Nacogdoches Pastor Commissioned Locally - KTRE.com | Lufkin and Nacogdoches, Texas

06/08/07 - Nacogdoches

Nacogdoches Pastor Commissioned Locally

by Donna McCollum

A 'service of commission' lays the path of becoming an ordained minister. It is a milestone ceremony a candidate does 'not' want to miss. But last weekend the associate pastor of a Nacogdoches church could 'not' attend the state conference where ministers statewide take the vows in unison. The state Methodist conference fully understood why.  

" Jesus said, "Ask, and it will be given you; seek, and you will find: knock, and the door will be opened for you," read a clergy Friday morning in Nacogdoches.   So the doors of First United Methodist Church, Nacogdoches are opened for a very special service.   The Methodist State Conference recessed in Houston and reconvened in Nacogdoches. This happens only for extreme circumstances, the kind Rick and Judy Anderson know all too well.   Cancer has entered the lives of these two associate pastors at First Methodist. Judy Anderson, weak and wheelchair bound is battling it, while her husband attempts to meet her every need. Church leaders wanted Anderson to be commissioned in his wife's presence.

The couple is grateful. Anderson explained why it meant so much to him.  " Judy agreed to take on a full time pastoral role in Corrigan so that I could go to seminary and she did that for four and half years. She's probably worked harder at this happening than I did so it was very important that she be here to see this today."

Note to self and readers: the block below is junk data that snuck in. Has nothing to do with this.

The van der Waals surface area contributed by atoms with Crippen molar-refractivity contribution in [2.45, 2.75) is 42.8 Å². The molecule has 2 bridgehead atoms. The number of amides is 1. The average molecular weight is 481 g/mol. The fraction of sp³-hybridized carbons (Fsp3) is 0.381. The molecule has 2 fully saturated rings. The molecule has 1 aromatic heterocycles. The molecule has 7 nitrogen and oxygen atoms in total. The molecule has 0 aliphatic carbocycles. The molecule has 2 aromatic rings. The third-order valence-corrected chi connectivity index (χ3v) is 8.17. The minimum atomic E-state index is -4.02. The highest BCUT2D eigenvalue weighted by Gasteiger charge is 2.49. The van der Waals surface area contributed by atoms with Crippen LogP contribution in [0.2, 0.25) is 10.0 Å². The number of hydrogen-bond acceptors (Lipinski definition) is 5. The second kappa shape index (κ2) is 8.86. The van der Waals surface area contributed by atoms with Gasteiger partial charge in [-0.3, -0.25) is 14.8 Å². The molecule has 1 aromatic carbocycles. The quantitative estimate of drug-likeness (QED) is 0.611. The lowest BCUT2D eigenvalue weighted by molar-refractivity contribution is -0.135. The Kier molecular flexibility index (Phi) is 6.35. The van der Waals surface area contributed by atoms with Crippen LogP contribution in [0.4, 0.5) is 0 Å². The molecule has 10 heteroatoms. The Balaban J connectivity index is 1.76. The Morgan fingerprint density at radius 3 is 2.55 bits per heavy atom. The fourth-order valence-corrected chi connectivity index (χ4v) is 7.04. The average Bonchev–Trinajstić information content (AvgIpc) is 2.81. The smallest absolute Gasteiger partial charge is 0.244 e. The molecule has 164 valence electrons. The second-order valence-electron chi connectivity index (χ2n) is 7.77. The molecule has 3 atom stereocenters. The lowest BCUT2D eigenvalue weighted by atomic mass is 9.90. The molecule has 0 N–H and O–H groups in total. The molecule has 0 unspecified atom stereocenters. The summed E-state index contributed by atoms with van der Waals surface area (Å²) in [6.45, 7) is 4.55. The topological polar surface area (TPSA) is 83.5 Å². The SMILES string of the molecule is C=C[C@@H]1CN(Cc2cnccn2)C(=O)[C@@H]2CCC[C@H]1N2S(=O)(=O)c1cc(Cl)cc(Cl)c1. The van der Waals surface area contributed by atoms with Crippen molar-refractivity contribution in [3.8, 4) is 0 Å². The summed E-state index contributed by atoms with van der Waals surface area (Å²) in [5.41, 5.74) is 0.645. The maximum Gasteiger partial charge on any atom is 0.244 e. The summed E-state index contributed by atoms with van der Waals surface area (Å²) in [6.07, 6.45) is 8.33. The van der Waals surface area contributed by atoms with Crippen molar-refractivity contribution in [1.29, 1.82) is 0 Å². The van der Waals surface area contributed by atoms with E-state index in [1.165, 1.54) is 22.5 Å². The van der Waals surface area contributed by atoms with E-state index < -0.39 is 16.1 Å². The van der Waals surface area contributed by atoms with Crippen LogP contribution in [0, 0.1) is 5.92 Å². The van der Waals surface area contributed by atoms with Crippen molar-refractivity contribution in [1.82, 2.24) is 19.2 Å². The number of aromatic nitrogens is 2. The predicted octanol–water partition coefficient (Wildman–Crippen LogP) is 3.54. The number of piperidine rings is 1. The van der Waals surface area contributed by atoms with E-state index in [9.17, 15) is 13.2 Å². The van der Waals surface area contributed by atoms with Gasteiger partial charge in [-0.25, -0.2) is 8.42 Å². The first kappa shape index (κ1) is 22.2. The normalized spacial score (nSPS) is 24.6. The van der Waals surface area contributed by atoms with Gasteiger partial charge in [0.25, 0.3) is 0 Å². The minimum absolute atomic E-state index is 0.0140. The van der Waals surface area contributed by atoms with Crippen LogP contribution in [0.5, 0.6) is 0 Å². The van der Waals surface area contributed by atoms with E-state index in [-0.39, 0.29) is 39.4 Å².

Vows of service were taken. And the answer each time from Anderson was,    " I will with the help of Bod." with the help of God, is how Anderson faces his wife's illness, his responsibilities as a father of two, and his ministerial duties. So he willingly receives the blessings from others. Anderson said,  " This community is doing that for me and my family now and I hope and pray that they will continue to do this for others."

The sanctuary was full of the Anderson's church family, as well as visiting friends from other churches as far away as Livingston. This is not a story of just a man, his wife and his church. Bishop Janice Riglle Huie said,  " It affects the fabric of the whole community. It's a witness to the community, the larger witness of the strength of faith. "  

Following the service as the congregation began to leave, pastors laid their hands over Judy Anderson and began to pray.  As the organ played in joyful recognition to Rev. Anderson's accomplishment, there was an impromptu outreach of hands as the community joined in prayer.    

As a 'commissioned pastor' Anderson will serve a three year residency to refine his service. Those who know him have the opnion That his recent experiences are more than enough to fulfill the requirement.

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